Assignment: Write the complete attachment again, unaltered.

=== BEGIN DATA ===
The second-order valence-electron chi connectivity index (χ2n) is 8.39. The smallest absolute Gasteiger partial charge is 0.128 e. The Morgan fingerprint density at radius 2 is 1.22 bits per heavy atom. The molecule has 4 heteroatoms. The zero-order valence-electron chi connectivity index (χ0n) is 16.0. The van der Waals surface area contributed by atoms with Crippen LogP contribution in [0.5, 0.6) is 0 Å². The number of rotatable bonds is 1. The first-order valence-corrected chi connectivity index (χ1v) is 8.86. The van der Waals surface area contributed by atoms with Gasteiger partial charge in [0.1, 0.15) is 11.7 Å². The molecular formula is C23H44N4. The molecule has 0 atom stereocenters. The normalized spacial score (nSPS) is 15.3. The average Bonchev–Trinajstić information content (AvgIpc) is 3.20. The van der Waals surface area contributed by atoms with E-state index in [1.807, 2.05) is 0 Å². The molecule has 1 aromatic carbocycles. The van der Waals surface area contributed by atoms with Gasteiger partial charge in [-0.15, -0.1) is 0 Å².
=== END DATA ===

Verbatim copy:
The second-order valence-electron chi connectivity index (χ2n) is 8.39. The smallest absolute Gasteiger partial charge is 0.128 e. The Morgan fingerprint density at radius 2 is 1.22 bits per heavy atom. The molecule has 4 heteroatoms. The zero-order valence-electron chi connectivity index (χ0n) is 16.0. The van der Waals surface area contributed by atoms with Crippen LogP contribution in [0.5, 0.6) is 0 Å². The number of rotatable bonds is 1. The first-order valence-corrected chi connectivity index (χ1v) is 8.86. The van der Waals surface area contributed by atoms with Gasteiger partial charge in [0.1, 0.15) is 11.7 Å². The molecular formula is C23H44N4. The molecule has 0 atom stereocenters. The normalized spacial score (nSPS) is 15.3. The average Bonchev–Trinajstić information content (AvgIpc) is 3.20. The van der Waals surface area contributed by atoms with E-state index in [1.807, 2.05) is 0 Å². The molecule has 1 aromatic carbocycles. The van der Waals surface area contributed by atoms with Gasteiger partial charge in [-0.15, -0.1) is 0 Å².